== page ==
I've posted it a little early because I'm excited but here is my reading and analysis of RFC-1, the very first official Request for Comments document and an important piece of internet history.

write.as/365-rfcs/rfc-1

I'm doing one of these a day for a year. You can follow along at @365-rfcs. I'll only be posting the really noteworthy ones on this account.

RFC-5 was an early (eventually abandoned) proposal for delivering rich applications over ARPANET. Specifically it was conceived as a way to connect to Doug Englebart's "mother of all demos" computing system remotely from a more typical OS! My writeup:

write.as/365-rfcs/rfc-5

You can follow along with my series commenting on the first 365 RFCs here @365-rfcs

RFC-7 led me down an unexpected computer history rabbit hole where I learned about GORDO, an operating system that was quickly renamed to... SEX. Yeah.

write.as/365-rfcs/rfc-7

You can follow along with my series commenting on the first 365 RFCs here @365-rfcs

RFC-15 is an important one: it's the initial proposal for Telnet! The first version of this program was written in late 1969 and it's a tool that I still occasionally use today, which is really amazing when you think about it.

write.as/365-rfcs/rfc-15

You can follow along with my series commenting on the first 365 RFCs here @365-rfcs

Okay, RFC-20 is here! This is the RFC that says "we are going to use ASCII for communicating between computers". Read on to learn about what a character encoding even IS and why it still affects our day to day internet experience. It'll be a very%20fun%20read, I promise.

write.as/365-rfcs/rfc-20

You can follow along with my series commenting on the first 365 RFCs here @365-rfcs

I contacted the Computer History Museum and paid them a small fee to have them scan the first 9 RFCs. I'm happy to say those scans are now online.

My post with interesting excerpts and things I learned looking at the scans: write.as/365-rfcs/update-scans

The listing of the scans in their catalog, with a link to the PDF: computerhistory.org/collection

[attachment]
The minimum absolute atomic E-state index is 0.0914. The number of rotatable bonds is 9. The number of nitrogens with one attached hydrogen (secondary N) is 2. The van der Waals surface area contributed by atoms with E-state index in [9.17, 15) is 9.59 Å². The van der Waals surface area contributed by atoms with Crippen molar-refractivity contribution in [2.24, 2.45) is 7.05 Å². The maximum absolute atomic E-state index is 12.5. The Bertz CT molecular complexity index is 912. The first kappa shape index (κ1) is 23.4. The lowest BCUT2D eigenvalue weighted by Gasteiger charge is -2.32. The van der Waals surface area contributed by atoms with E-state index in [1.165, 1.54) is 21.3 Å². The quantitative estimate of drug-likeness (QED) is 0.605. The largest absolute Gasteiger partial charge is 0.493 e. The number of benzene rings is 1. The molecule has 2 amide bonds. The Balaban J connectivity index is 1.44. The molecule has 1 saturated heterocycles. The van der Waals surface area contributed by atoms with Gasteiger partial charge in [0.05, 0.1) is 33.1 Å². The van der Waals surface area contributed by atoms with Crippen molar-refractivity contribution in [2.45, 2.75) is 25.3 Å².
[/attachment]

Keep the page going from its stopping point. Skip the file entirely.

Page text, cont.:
You can follow along with my series commenting on the first 365 RFCs here @365-rfcs

In my comments on RFC-32 I go on a digression about how much I love the 555 timer integrated circuit chip. Also, computer clock nerds, please check my work and make sure I did the right calculations and estimates. I'm not so fluent in this stuff.

write.as/365-rfcs/rfc-32

You can follow along with my series commenting on the first 365 RFCs here @365-rfcs

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Okay, so: based on my research I believe that RFC-69, from September 1970, is literally the first example of an internet person doing a reply-all and saying "please unsubscribe me from your list".

This is, of course, nice.

write.as/365-rfcs/rfc-69

RFC-84 is an interesting one: the first RFC to categorize RFCs. This is authored by Jeanne North / Reddy Dively, who was one of the many women librarians who made the computer revolution possible. I write a little bit about her here. write.as/365-rfcs/rfc-84

@darius I would really like to go back in time and tell that person that in nearly 50 years' time, someone will explain their unsubscribe request to the internet at large (which is a thing now), and will also make a sex joke about it.

@darius That's amazing. So the next question is, did that actually get distributed or did they just assign it a number and file it, later to be dug back out when they put them online?

@freakazoid It was copied and distributed. I've handled one of the originals personally.

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